World Anxiously Awaits U.S. Election Results
Energy prices are moving higher for a third straight day as the world anxiously awaits results of the U.S. elections.
After moving higher in the evening, energy and equity futures both saw a slump overnight after it became clear that a clear winner in the U.S. Presidential race would not be named immediately, and the suggestion that the Supreme Court would need to get involved seemed to temporarily spook the markets. After roughly two hours of trading in the red, both asset classes were able to climb back higher in the early morning hours. We could see more similar swings throughout the day as the headlines of vote tallies continue to roll in.
While the momentum has clearly shifted near-term after prices survived a big selloff Sunday night, weekly and monthly charts continue to show a downward sloping trend, that favors lower prices this winter unless WTI can claw back above the $40 mark this week.
The API reported a large draw in oil inventories of eight million barrels last week, which helped oil and product prices keep their upward momentum Tuesday evening. Gasoline inventories built by 2.4 million barrels, while distillates had a small decline of 577,000 barrels. The DOE’s weekly report is due out at its normal time this morning.
Hurricane Eta is moving over Central America, and is now expected to hit Florida early next week. Forecasts suggest that it will be a tropical storm when it reaches the state, but based on what we’ve seen with storms over the Caribbean blowing up rapidly this year, don’t be surprised if that changes this weekend. The current path keeps the storm well to the south and east of oil platforms and refineries, so this should be a non-event for fuel supplies beyond some possible temporary closures at Florida ports.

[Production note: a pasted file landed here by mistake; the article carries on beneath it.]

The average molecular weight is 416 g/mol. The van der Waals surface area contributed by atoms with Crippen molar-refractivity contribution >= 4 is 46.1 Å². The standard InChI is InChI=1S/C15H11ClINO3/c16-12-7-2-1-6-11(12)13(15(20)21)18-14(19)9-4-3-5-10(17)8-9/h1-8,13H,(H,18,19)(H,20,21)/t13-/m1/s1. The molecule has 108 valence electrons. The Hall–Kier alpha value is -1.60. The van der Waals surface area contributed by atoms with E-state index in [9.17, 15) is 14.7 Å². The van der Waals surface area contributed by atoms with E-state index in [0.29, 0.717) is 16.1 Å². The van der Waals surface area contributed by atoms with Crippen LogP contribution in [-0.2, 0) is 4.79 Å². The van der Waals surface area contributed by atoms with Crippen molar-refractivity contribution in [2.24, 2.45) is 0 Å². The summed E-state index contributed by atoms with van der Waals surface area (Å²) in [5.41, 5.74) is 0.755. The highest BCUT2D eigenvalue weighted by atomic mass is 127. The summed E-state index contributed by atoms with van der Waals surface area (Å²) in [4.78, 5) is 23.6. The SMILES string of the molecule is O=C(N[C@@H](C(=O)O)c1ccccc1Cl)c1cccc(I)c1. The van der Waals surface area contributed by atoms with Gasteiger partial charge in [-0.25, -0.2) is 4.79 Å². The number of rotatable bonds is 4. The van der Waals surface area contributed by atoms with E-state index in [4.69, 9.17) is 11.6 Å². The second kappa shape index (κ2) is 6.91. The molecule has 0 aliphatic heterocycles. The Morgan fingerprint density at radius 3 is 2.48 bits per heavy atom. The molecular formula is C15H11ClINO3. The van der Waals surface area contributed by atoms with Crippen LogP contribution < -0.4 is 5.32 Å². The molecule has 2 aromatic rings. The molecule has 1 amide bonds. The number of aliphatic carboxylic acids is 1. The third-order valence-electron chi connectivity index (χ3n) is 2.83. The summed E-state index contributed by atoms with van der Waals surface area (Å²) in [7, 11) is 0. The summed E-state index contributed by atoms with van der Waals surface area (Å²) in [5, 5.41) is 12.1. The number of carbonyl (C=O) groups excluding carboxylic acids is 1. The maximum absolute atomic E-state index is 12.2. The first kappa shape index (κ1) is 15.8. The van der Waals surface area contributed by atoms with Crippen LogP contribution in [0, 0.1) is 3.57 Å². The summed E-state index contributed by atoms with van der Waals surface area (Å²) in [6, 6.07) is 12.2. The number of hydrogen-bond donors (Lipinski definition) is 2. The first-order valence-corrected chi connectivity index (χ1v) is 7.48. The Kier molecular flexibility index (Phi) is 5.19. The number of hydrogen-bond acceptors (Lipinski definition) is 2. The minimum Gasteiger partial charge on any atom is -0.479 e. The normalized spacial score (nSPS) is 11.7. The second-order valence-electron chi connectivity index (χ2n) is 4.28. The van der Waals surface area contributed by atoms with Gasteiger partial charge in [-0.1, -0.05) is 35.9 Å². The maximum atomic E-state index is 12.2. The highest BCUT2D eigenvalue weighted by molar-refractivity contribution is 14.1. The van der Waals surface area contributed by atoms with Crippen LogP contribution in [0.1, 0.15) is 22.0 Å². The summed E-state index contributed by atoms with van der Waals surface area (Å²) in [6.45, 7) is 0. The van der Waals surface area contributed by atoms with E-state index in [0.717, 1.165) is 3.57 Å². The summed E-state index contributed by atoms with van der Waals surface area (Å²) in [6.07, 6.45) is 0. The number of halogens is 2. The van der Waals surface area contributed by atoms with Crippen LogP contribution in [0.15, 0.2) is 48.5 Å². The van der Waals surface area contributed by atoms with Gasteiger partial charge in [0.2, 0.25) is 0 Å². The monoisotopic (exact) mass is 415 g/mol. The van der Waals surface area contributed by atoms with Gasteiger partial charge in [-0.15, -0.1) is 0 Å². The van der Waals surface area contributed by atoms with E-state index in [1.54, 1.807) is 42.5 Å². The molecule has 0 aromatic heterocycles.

The EIA this morning highlighted the shift in energy flows between the U.S. and Mexico over the past decade. Oil flows from Mexico have tumbled as Pemex struggles with corruption and ineptitude, while U.S. exports of refined products have soared while Mexican refineries run well below capacity. While these flows have become a more important outlet for U.S. refiners, new policies being discussed south of the border to reinvigorate Pemex have the potential to slow the flow of gasoline and diesel in the coming years.